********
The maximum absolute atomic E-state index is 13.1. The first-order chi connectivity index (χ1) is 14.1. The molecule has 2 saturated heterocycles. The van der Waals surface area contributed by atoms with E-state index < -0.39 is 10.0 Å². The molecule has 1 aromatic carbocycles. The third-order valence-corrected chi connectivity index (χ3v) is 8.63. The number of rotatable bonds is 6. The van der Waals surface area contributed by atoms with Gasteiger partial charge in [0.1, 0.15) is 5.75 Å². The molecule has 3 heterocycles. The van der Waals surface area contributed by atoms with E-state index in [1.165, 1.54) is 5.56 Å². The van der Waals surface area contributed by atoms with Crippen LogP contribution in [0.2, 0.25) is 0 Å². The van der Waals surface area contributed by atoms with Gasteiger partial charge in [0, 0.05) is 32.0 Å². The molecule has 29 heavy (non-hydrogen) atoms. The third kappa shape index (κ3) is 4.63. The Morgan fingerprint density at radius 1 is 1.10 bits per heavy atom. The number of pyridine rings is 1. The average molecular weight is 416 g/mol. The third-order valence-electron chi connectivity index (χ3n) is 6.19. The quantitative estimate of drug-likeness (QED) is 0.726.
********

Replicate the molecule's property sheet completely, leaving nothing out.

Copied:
The maximum absolute atomic E-state index is 13.1. The first-order chi connectivity index (χ1) is 14.1. The molecule has 2 saturated heterocycles. The van der Waals surface area contributed by atoms with E-state index < -0.39 is 10.0 Å². The molecule has 1 aromatic carbocycles. The third-order valence-corrected chi connectivity index (χ3v) is 8.63. The number of rotatable bonds is 6. The van der Waals surface area contributed by atoms with Gasteiger partial charge in [0.1, 0.15) is 5.75 Å². The molecule has 3 heterocycles. The van der Waals surface area contributed by atoms with E-state index in [1.165, 1.54) is 5.56 Å². The van der Waals surface area contributed by atoms with Crippen LogP contribution in [0.2, 0.25) is 0 Å². The van der Waals surface area contributed by atoms with Gasteiger partial charge in [0, 0.05) is 32.0 Å². The molecule has 29 heavy (non-hydrogen) atoms. The third kappa shape index (κ3) is 4.63. The Morgan fingerprint density at radius 1 is 1.10 bits per heavy atom. The number of pyridine rings is 1. The average molecular weight is 416 g/mol. The third-order valence-electron chi connectivity index (χ3n) is 6.19. The quantitative estimate of drug-likeness (QED) is 0.726.